Burbanmom said...

Oh, you've taken me back to my pre-child days when one of my favorite activities was to sit quietly in the mall with a mocha latte and just people-watch the day away.

Theresa said...

Joy in disguise - what a beautiful way of putting it! I will definitely remember that :)

Kathryn B. said...

There are times when I can be philosophical, take a breather, and enjoy myself during an unplanned delay. And there are times when I just want to tear my hair out, regardless. I strive for the more enlightened attitude, but don't always achieve it! It also depends on how pressed for time I feel in general. If I'm in a period of my life where I don't feel like I'm getting to spend enough time on the things that really matter to me, I'm much more likely to resent unplanned delays!

Simply Authentic said...

So perfectly put. Sometimes the best inconveniences really do impact us the most. Thanks for sharing your story! I always find that the most perfect days are the ones in which I can wander around town and have the chance to interact with some incredibly neat strangers. Enjoy the day!

Heather @ SGF said...

Rapunzel - I took a trip like that to London once. The person I was with was interviewing with a company and I had three days to wander around. It was so awesome! Not to mention the company he was interviewing with put us up at the Four Seasons :)

Burbanmom - Isn't it nice. Coffee shops are the perfect place for that kind of thing!

Theresa - Thanks! It's amazing how many things we miss when we move through life too quickly. This is something I'm working on - missing less.

Kathryn - That is the trick, isn't it. But I find that the more mindful we become and the more we slow down, the less those super crazy times affect us.

Simply Authentic - awhile back, I used to get up each morning and say to myself, "you are on vacation today. Live like it." And I'd spend all day (even though I would go to work) noticing things around me, slowing down, just pretending like I was a tourist in my normal life. It really worked!

Jennifer (of Veg*n Cooking) said...

What a great story Heather, thanks for sharing it.

So often we only see the inconvenience in things. But if we can shift our perspective, sometimes we can see a "silver lining" to being inconvenienced - like having to wait for the bus, or bike in the heat. It makes life more enjoyable that way, and I think in this day and age, you really have to learn and TRY HARD to slow down, the pace of life is just so fast for most people.

Beany said...

I have no idea how you ride your bike in that heat (must be those spinach/cheese sandwiches?).

I got into people watching only fairly recently and I love making up stories in my head too. Its such a fun, cheap activity to do and it amuses me to no end.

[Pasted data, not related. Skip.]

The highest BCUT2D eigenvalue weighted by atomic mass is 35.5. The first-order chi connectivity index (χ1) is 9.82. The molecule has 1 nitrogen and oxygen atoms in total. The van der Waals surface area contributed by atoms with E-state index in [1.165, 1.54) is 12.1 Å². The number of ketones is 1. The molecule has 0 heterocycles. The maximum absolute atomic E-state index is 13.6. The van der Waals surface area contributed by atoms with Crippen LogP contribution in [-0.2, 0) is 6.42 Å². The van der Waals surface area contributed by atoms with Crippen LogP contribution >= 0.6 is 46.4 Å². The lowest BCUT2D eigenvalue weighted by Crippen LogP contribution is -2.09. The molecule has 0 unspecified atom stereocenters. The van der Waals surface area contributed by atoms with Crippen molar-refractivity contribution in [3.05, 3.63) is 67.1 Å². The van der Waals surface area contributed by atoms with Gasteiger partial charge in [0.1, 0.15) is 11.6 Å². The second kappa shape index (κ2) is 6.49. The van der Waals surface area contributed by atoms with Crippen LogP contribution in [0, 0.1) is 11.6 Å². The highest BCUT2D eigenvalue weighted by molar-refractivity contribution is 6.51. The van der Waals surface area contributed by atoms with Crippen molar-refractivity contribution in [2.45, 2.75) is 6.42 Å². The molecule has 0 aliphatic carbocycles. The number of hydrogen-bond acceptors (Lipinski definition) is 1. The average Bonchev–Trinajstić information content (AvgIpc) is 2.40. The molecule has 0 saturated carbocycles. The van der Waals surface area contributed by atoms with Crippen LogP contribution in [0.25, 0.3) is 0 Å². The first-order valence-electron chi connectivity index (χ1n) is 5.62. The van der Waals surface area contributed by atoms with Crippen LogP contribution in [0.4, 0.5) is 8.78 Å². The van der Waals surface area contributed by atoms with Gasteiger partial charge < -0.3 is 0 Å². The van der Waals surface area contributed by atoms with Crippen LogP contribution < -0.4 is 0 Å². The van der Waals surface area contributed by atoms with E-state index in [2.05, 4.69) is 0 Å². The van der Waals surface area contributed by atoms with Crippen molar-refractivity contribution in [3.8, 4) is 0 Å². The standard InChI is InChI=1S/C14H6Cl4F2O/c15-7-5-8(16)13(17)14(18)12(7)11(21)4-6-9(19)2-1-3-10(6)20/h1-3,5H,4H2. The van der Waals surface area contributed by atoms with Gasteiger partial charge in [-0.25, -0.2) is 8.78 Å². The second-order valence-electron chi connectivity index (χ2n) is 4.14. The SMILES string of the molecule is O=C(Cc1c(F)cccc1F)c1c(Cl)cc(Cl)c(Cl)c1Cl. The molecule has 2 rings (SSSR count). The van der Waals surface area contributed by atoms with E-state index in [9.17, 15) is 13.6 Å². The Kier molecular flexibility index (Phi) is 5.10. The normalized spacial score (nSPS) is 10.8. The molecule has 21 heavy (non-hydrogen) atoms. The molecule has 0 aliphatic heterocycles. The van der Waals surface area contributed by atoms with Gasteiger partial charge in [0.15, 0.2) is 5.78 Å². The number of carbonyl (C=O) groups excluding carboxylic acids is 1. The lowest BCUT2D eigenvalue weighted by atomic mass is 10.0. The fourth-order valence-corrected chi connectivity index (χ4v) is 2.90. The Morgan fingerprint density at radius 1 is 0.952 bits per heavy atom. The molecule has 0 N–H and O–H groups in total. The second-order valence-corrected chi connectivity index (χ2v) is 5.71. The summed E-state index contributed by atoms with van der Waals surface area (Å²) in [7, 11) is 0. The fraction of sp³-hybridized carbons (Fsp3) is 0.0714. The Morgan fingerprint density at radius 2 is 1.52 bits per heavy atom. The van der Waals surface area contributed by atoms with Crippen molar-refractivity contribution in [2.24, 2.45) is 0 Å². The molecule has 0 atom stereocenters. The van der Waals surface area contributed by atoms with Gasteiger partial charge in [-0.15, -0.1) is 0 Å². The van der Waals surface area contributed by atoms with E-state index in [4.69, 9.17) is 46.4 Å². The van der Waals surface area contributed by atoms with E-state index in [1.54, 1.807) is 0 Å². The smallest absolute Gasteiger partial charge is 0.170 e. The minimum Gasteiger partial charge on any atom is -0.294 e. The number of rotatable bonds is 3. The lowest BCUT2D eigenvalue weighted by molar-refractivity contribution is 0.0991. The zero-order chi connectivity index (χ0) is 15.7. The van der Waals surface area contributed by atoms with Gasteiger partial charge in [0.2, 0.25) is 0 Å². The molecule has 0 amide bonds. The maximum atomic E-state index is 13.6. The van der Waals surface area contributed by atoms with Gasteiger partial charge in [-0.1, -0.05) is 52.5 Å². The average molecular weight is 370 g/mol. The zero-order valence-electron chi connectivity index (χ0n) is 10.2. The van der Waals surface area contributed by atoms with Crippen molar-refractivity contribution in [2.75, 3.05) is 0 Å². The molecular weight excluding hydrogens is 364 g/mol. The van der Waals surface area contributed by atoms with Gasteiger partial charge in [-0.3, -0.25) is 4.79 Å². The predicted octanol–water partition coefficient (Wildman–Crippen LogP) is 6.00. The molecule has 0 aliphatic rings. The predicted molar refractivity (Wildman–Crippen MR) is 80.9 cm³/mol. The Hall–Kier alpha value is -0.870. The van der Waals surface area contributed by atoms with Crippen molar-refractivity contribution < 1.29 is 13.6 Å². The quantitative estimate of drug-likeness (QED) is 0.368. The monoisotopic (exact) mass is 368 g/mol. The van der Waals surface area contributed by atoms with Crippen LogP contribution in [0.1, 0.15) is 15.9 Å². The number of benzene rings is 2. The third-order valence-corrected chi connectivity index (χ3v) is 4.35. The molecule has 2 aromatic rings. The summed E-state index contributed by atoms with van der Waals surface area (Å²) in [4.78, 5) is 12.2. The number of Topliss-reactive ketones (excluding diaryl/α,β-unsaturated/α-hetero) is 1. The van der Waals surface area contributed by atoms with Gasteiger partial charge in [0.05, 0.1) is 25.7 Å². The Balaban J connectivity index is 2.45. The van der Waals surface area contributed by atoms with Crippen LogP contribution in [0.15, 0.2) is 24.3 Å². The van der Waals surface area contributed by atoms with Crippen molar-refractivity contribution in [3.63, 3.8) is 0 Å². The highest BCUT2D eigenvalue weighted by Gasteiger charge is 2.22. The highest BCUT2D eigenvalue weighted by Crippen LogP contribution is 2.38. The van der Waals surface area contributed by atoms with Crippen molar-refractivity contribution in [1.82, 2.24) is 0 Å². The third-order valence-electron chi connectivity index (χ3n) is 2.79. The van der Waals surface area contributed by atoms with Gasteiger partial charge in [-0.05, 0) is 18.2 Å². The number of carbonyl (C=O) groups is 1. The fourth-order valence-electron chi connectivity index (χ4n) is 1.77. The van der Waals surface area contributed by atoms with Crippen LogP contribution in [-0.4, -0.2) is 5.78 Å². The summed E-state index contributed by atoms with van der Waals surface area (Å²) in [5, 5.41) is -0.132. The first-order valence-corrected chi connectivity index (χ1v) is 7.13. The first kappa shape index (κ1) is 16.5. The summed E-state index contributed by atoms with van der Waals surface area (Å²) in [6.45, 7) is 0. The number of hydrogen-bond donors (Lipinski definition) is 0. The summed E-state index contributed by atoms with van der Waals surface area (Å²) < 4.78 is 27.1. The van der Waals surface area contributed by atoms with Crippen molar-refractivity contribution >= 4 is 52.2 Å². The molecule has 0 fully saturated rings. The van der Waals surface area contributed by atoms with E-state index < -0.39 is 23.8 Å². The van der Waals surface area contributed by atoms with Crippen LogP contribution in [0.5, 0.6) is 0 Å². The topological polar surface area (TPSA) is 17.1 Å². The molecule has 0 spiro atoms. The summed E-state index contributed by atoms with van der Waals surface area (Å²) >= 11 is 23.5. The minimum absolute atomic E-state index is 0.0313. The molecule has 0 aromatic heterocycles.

Shannon said...

yea! Another eco-conscious texan. Im in houston and found you through Tammi's blog. Wanted to say hi!

Heather @ SGF said...

Jennifer - I agree. It seems like all these "conveniences" only makes life faster and faster until we're completely disconnected from what makes us human. At the same time, it's so hard to slow down. I guess it also doesn't help that other "expect" so much of us too. But the choices we make are our own. And slowing down sounds pretty good to me.

Beany - part of the trick is you get used to it. The other part is lots of showers and never leave the house without a full water bottle. In the morning it's not so bad when I go to work. On the way home, I usually have to stop twice for water. And even then, I'm completely dehydrated by the time I get home. But my body feels so good during and after. It's addicting :)

Shannon - Hi! Always good to find another eco-minded Texan relatively close!

Glenda said...

When we lived in Katy, I worked in downtown Houston and commuted via the Metro (bus). Sometimes it was inconvenient -- like when I would feel really bad but the first bus back out to my park-n-ride was around 3:00pm, or when walking to the bus stop in dress clothes during the 5:00pm rain deluge that seemed to occur far too regularly. But mostly it wasn't too bad. The people watching was fantastic.

ruralaspirations said...

I'm sure it's because I only take the bus about once a week at the most, but I enjoy those times (it's a looong commute from my house to the university). I read or knit, listen to podcasts...time I don't generally get at home with two young kids!

Heather @ SGF said...

Glenda - it is hard to use public transportation (going to work) when it's so hot. I always keep a change on clothes at the office just in case and drag some with me on the bike too. People mistake me for a student often since I'm always walking around with a backpack. I'm on campus but no books in that pack, just clothes :)

Rural Aspirations - I think those quiet times away make the times you spend with your kids better. You've been able to collect your own thoughts and can better handle the demands of little ones.